The Mundesley Sanatorium

  • Theme - Welfare
  • Year - 1937
  • Location - Cromer
  • Filmmaker - Dr. Day


Recorded in 1937 by one of the establishment’s own doctors, this film clip provides a view into daily life at Mundesley Sanatorium, in Gimingham, North Norfolk.

The hospital was established in 1899 by F.W. Burton-Fanning, as a tuberculosis sanatorium. It was the first large centre in England that had been built specifically for open-air treatment of the disease. However, due to its status as a private hospital, Mundesley could only offer treatment to wealthy patients.

This film was made in order to accompany medical talks and it was intended to show off various aspects of the Sanatorium. It features shots of the main hospital building and of the pleasant countryside surrounding it. Most obviously, it highlights just how well the patients at Mundesley were cared for. Though ill, most of those featured in the film seem to be smiling, although this may be to do with the novelty of the camera. Whilst they are being attended to, their nurses stop and chat with them. Sufferers are offered a high-class service at hospital meal times.

Mundesley promoted itself as ‘health resort’, of sorts, where tuberculosis sufferers could rest and recuperate, alongside receiving treatment. For those who could manage it, active participation in a range of convalescent activities seemed to be encouraged. The hospital organised outdoor games and occasional light sports contests between patients and staff.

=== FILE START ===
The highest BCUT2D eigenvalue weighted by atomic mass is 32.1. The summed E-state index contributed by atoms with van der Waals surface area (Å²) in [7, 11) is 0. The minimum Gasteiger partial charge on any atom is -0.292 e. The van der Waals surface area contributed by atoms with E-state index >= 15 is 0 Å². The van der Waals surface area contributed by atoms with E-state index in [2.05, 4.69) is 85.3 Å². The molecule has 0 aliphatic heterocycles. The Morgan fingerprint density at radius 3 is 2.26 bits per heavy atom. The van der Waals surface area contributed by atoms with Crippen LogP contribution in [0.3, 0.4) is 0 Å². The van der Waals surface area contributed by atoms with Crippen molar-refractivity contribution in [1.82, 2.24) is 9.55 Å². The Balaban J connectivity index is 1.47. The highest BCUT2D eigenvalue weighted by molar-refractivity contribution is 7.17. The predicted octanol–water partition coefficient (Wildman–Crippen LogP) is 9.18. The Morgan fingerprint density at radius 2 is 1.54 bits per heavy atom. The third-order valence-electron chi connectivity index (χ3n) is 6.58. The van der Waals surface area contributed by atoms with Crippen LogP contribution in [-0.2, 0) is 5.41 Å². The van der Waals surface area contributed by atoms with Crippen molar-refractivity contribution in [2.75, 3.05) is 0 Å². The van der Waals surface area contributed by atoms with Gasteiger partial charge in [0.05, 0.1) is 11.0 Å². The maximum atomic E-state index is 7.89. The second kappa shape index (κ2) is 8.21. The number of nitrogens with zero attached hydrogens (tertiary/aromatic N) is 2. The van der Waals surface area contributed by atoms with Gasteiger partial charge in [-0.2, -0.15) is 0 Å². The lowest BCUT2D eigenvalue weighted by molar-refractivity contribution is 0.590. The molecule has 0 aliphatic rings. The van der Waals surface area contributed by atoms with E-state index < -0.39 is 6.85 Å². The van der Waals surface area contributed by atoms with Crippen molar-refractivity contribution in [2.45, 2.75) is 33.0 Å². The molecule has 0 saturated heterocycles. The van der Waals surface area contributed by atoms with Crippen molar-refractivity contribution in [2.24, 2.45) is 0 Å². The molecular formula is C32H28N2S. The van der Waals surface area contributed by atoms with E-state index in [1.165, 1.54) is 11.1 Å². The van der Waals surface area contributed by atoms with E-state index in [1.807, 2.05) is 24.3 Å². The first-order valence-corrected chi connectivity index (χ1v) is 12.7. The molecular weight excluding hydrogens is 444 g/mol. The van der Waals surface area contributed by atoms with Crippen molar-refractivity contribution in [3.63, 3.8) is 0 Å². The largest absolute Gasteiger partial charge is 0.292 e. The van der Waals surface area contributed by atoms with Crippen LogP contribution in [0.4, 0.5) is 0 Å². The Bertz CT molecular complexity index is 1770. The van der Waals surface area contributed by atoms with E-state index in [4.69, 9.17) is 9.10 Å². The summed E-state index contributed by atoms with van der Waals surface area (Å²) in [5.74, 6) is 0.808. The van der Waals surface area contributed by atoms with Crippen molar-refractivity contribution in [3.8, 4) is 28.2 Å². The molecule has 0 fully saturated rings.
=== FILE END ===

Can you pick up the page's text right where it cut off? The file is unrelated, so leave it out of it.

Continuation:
Recreation aside, the film makes clear that behind-the-scenes Mundesley is a state of the art hospital. One patient has access to headphones whilst sitting up in bed. Another is seen entering a cubicle to have a chest x-ray taken.

Background history:

The film’s ‘cameraman’, Dr. Day, joined the staff at Mundesley in 1935. At that time the Sanatorium could accommodate 80 patients. Treatment cost five guineas a week or six or seven guineas for rooms of a higher quality.

During World War II, Mundesley Sanatorium temporarily moved to Cheshire, only returning to Gimingham after hostilities had ceased. In the late 1940’s, huge advancements regarding the treatment of tuberculosis and a potential cure were made. By the fifties, convalescent treatment for the disease was deemed unnecessary and in 1957 the Sanatorium was officially adopted by the National Health Service, with the backing of the East Anglian Regional Hospital Board. Dr. Day became the director of this newly-proposed, general rehabilitation unit.

Alongside the hospital at Mundesley, patron F.W. Burton-Fanning oversaw another local hospice. The Kelling Sanatorium, for non-paying patients, was opened near Cromer in 1903 and is still in use today. The Mundesley Sanatorium underwent a huge refurbishment in 1997 and was re-opened as the ‘Diana Princess of Wales Treatment Centre for Drug and Alcohol Problems’. Due to a lack of funding however, the centre was forced to close in 2009. The old hospital remains standing in the original site at Gimingham, due to its current status as a Grade II listed building.


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